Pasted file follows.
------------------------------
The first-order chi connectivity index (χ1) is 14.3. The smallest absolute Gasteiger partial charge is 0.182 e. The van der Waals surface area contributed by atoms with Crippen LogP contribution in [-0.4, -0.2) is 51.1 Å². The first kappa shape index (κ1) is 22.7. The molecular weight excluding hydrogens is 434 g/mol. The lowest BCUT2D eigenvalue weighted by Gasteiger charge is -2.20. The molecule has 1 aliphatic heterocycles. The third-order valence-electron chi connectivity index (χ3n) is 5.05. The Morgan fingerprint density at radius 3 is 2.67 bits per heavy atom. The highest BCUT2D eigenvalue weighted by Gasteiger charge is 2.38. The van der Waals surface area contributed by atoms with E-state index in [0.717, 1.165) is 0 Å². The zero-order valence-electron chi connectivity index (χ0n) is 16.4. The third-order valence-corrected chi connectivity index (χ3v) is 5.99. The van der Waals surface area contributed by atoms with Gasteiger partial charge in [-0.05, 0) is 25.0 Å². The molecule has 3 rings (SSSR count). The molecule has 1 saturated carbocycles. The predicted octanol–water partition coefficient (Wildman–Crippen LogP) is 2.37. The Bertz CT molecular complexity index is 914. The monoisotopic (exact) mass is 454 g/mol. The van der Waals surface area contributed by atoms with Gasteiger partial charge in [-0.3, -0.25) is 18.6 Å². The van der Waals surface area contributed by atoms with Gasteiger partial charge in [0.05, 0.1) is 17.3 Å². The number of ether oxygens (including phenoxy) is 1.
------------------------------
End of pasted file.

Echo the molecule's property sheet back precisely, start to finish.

The first-order chi connectivity index (χ1) is 14.3. The smallest absolute Gasteiger partial charge is 0.182 e. The van der Waals surface area contributed by atoms with Crippen LogP contribution in [-0.4, -0.2) is 51.1 Å². The first kappa shape index (κ1) is 22.7. The molecular weight excluding hydrogens is 434 g/mol. The lowest BCUT2D eigenvalue weighted by Gasteiger charge is -2.20. The molecule has 1 aliphatic heterocycles. The third-order valence-electron chi connectivity index (χ3n) is 5.05. The Morgan fingerprint density at radius 3 is 2.67 bits per heavy atom. The highest BCUT2D eigenvalue weighted by Gasteiger charge is 2.38. The van der Waals surface area contributed by atoms with E-state index in [0.717, 1.165) is 0 Å². The zero-order valence-electron chi connectivity index (χ0n) is 16.4. The third-order valence-corrected chi connectivity index (χ3v) is 5.99. The van der Waals surface area contributed by atoms with Gasteiger partial charge in [-0.05, 0) is 25.0 Å². The molecule has 3 rings (SSSR count). The molecule has 1 saturated carbocycles. The predicted octanol–water partition coefficient (Wildman–Crippen LogP) is 2.37. The Bertz CT molecular complexity index is 914. The monoisotopic (exact) mass is 454 g/mol. The van der Waals surface area contributed by atoms with Gasteiger partial charge in [-0.3, -0.25) is 18.6 Å². The van der Waals surface area contributed by atoms with Gasteiger partial charge in [0.05, 0.1) is 17.3 Å². The number of ether oxygens (including phenoxy) is 1.